SDGs, Targets, and Indicators Analysis

1. Which SDGs are addressed or connected to the issues highlighted in the article?

  • SDG 14: Life Below Water
  • SDG 15: Life on Land

The article discusses the need for financing biodiversity conservation and the establishment of a multilateral mechanism for benefit-sharing from the use of digital sequence information on genetic resources. These issues are directly connected to SDG 14, which aims to conserve and sustainably use the oceans, seas, and marine resources, and SDG 15, which focuses on protecting, restoring, and promoting sustainable use of terrestrial ecosystems, sustainably managing forests, combating desertification, and halting biodiversity loss.

2. What specific targets under those SDGs can be identified based on the article’s content?

  • SDG 14.2: By 2020, sustainably manage and protect marine and coastal ecosystems to avoid significant adverse impacts, including by strengthening their resilience, and take action for their restoration in order to achieve healthy and productive oceans.
  • SDG 15.5: Take urgent and significant action to reduce the degradation of natural habitats, halt the loss of biodiversity, and protect and prevent the extinction of threatened species.

The article highlights the need for financing biodiversity conservation and the establishment of a mechanism for benefit-sharing from the use of digital sequence information on genetic resources. These actions align with the targets under SDG 14.2 and SDG 15.5, which aim to protect and restore marine and coastal ecosystems and halt biodiversity loss.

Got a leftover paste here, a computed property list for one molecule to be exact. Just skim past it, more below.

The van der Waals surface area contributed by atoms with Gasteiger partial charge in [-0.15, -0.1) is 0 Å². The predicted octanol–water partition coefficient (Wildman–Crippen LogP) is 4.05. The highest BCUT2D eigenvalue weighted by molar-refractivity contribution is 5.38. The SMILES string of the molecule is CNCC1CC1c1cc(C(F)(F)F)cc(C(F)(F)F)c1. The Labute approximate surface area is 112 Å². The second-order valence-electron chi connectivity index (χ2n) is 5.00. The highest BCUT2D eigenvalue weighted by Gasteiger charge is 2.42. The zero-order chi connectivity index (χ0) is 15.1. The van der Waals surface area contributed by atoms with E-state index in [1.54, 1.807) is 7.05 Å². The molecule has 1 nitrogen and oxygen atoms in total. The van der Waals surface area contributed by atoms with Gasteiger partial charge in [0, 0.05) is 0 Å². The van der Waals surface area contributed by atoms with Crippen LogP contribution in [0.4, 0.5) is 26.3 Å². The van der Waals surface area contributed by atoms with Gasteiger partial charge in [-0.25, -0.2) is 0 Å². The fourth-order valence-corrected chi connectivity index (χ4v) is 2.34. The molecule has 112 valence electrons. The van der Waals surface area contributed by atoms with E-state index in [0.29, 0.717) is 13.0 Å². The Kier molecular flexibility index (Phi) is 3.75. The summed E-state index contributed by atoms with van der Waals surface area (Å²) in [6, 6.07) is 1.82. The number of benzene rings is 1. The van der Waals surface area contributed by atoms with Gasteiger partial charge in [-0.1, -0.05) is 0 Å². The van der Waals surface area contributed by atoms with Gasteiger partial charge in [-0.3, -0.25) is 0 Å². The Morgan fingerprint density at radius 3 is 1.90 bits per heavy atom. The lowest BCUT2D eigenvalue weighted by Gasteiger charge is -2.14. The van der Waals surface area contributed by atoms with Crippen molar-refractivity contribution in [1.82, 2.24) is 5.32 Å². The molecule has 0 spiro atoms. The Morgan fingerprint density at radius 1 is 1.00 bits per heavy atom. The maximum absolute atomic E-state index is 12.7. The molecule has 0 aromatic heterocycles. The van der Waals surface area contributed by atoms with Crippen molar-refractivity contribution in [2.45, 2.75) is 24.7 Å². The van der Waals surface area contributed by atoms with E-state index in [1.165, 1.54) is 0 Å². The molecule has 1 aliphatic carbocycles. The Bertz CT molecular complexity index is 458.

3. Are there any indicators mentioned or implied in the article that can be used to measure progress towards the identified targets?

  • Indicator 14.2.1: Proportion of national exclusive economic zones managed using ecosystem-based approaches.
  • Indicator 15.5.1: Red List Index.

The article does not explicitly mention any indicators. However, to measure progress towards the identified targets, the following indicators can be used. Indicator 14.2.1 measures the proportion of national exclusive economic zones managed using ecosystem-based approaches, which is relevant to the goal of sustainably managing and protecting marine and coastal ecosystems. Indicator 15.5.1 measures the Red List Index, which assesses the extinction risk of species and can be used to track progress in preventing species extinction.

Table: SDGs, Targets, and Indicators

SDGs Targets Indicators
SDG 14: Life Below Water Target 14.2: By 2020, sustainably manage and protect marine and coastal ecosystems to avoid significant adverse impacts, including by strengthening their resilience, and take action for their restoration in order to achieve healthy and productive oceans. Indicator 14.2.1: Proportion of national exclusive economic zones managed using ecosystem-based approaches.
SDG 15: Life on Land Target 15.5: Take urgent and significant action to reduce the degradation of natural habitats, halt the loss of biodiversity, and protect and prevent the extinction of threatened species. Indicator 15.5.1: Red List Index.

Copyright: Dive into this article, curated with care by SDG Investors Inc. Our advanced AI technology searches through vast amounts of data to spotlight how we are all moving forward with the Sustainable Development Goals. While we own the rights to this content, we invite you to share it to help spread knowledge and spark action on the SDGs.

Fuente: news.mongabay.com